The Wild Horses of the Namib

Dawn crept in across the desert plain catching the gossamer dust clouds in a golden light.  The spellbinding scene cast a sense of elation as the wild horses drew closer.   We were at the Garub viewing terrace following their trail in anxious anticipation as they neared the borehole water site.  We’d heard that they were in reasonable shape after low rainfall had resuscitated the grass and foraging opportunities had improved.  Small family groups kept together, and we could make out the figures of two small foals.   Lone stallions came from different directions keeping a distance from the small herds.

They are recognised as a separate breed, the “Namibs” after 100 or so years of their blood lines merging through natural selection across the generations.   Elegant and long-limbed, they’re handsome creatures.  Living free on the plains of the eastern edge of the Namib-Nauklauft desert, has it’s challenges.  Their story of survival in this unforgiving environment is one that evokes awe, but are the odds stacked against them as their numbers dwindle and predation by the spotted hyaena is a continued threat?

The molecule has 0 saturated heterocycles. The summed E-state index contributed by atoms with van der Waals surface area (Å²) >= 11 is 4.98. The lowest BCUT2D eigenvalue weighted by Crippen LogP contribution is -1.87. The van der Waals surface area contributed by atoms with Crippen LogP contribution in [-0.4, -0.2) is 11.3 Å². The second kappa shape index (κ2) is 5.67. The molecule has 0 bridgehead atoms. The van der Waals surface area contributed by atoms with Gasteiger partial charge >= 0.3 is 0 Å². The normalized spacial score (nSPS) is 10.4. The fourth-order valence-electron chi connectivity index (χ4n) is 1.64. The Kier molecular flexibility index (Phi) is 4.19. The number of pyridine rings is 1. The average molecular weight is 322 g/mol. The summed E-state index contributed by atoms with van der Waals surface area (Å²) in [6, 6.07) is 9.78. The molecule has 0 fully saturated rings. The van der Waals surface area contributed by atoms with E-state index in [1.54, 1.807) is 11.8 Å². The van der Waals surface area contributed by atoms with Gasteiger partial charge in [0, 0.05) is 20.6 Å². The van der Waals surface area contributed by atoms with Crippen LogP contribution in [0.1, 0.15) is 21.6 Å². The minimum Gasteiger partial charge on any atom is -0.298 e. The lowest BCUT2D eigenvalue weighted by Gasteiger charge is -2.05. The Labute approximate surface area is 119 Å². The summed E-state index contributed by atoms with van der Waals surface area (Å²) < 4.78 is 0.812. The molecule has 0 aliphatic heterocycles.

To be continued …..


17 thoughts on “The Wild Horses of the Namib

    1. True, these wild horses are extraordinary for their resilience. Despite the hardships they’ve adapted to harsh terrain. I’m mad about the documentaries on the mustangs 🙂 They too inspire all that symbolizes wild nature.

    1. The predation is brutal, 286 horses in 2017 down to 76 in Feb 2019. There is a very slim chance that they may survive through the intervention of The Wild Horses Foundation working with the MET (Ministry of Environment and Tourism) in relocating the hyaenas. The foundation has been ever vigilant over the years, raising funds to provide supplementary feed in times of drought and in seeking their safety. One foal still survives; but the stats are grim, the youngest mare is 8 and the chances of the herd building up again are poor.

    1. Isn’t it so much about luck and timing?! Feel so fortunate to have this last sighting…. though seeing them some years before that left me feeling so despondent as they were in such a debilitated state. Would love to see the desert elephants.

Leave a Reply

Fill in your details below or click an icon to log in: Logo

You are commenting using your account. Log Out /  Change )

Facebook photo

You are commenting using your Facebook account. Log Out /  Change )

Connecting to %s

This site uses Akismet to reduce spam. Learn how your comment data is processed.